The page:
“This was such an enriching collaboration between different students and staff […] Being part of a close group of people and working on a live project, from abstract proposal to realisation was tremendously helpful in learning how a real project comes alive” (Marek Liska, Ceramics) Pop up and Play was supported by the Student Experience fund.
WINNING DESIGN AT THE YALE HEALTHCARE HACKATHON
Sc student, Alex Hirst, collaborated on a winning design at this year’s Yale Healthcare Hackathon. Hosted by CBIT and Yale School of Medicine, the event attracts academics, clinicians, entrepreneurs, engineers, designers and coders. The 300 attendees form competing teams to tackle unmet medical needs. Alex’s team was awarded the ‘Careers, Life and Yale’ prize for their design of a smart bracelet that alerts parents of young asthmatic children to pollution levels in their day-to-day environment. Alex, who was supported by a Santander mobility award, said: “The Healthcare Hackathon was overall a very positive experience where I learnt a lot about the global healthcare market and how my skills are applicable in a wider setting.”
r John Littlewood has developed a test to determine the effectiveness of active and passive fire protection systems. Some of the greatest risks to occupants during a building fire are smoke and toxic gases, but evidence shows there is a ‘safety gap’ where buildings are not being thoroughly inspected to ensure safety measures continue to function year on year. This is particularly important for specialised dwellings where occupants with disabilities and health issues rely on help during an evacuation. Working with Coastal Housing, John has developed a Building Fire Safety and Resistance (BFS&R) protocol™ that uses in-construction testing for new and existing dwellings. Realistic smoke as if from a real building fire is used to compensate for the current, unreliable visual and paper based inspections. Findings are being shared with Community Housing associations, Fire Safety services and the Welsh Government.
Image courtesy of Welsh Government’s ‘Big Ideas Wales Celebrated 2017’
CELEBRATING STUDENT ENTREPRENEURS
he entreprenuial flare of CSAD students was recognised at this year’s ‘Big Ideas Wales Celebrated’. A student team formed as part of Richard Morris’ Mind Your Own Business Field Project were runners up in the “Best Enterprise Idea” category for their range of origami inspired coffee cups. Textiles student Jenny Evans was also awarded “Best Business Idea” runner up for her textile design business. Jenny said: “It was a fantastic day, meeting so many young entrepreneurs was so inspiring.” Jenny’s scientifically accurate wildlife designs will also be further developed during a research trip to Borneo, where she will assist Dr Keireine Canavan in undertaking a comparative study of historical weaving techniques. Jenny’s involvement in the trip is supported by The Lord Mayor’s 800th Anniversary Awards Trust and Santander. Student entries to ‘Big Ideas Wales Celebrated‘ were supported by the University’s Centre for Entrepreneurship.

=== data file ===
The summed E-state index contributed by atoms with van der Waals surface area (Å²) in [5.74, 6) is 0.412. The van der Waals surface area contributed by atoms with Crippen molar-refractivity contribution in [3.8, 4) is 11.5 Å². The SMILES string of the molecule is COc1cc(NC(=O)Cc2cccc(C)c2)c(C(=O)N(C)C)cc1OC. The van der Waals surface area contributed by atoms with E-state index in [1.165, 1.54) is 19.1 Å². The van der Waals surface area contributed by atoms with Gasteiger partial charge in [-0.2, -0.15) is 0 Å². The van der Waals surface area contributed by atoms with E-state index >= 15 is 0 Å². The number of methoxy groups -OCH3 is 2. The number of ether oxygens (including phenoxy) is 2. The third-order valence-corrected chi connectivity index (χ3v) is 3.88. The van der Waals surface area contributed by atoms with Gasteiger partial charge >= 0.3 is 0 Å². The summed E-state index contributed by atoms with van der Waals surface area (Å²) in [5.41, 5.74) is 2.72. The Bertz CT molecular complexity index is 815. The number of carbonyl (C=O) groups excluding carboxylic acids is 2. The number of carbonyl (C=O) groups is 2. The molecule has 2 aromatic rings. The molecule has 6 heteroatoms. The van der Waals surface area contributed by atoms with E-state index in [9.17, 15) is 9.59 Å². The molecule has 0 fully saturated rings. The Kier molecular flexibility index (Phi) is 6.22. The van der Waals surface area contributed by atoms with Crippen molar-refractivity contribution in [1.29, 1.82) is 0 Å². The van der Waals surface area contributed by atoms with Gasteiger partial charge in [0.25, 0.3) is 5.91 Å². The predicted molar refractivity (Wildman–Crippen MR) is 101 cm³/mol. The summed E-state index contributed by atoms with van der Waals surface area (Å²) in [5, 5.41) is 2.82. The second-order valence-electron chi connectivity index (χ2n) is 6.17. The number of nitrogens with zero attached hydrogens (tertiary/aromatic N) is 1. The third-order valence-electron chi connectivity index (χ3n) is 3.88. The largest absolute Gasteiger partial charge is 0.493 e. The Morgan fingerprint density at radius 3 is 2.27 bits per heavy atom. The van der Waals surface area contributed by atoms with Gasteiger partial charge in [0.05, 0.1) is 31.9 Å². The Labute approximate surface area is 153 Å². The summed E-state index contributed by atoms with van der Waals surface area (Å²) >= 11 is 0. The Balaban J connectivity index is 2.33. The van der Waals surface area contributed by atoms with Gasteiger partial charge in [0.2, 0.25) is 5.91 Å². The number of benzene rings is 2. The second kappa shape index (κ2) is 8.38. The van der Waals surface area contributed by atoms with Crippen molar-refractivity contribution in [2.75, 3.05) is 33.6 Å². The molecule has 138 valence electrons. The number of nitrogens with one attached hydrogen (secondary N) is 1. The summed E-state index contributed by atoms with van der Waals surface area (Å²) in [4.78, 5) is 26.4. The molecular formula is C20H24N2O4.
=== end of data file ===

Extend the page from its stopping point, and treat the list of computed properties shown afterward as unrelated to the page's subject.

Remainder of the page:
SAD encourages its students to travel the world. In just one year, CSAD students had the fantastic opportunity to experience a broad range of cultures, meet other students and makers, and explore traditional and new making techniques from France, Germany, The Netherlands, India, Morocco, South Korea and more. These experiences help our students to grow as makers and view themselves citizens of the world. Speaking of his visit to South Korea, Toni de Jesus writes: “[the trips] are all about going beyond the boundaries of our discipline (for me it’s ceramics) and taking us outside of our usual environment to inspire us and give us a new perspective … It was all about questioning, comparing and contrasting; thinking and acting on cultural differences and similarities. It has opened up all sorts of opportunities and ideas for me within my subject area of ceramics”.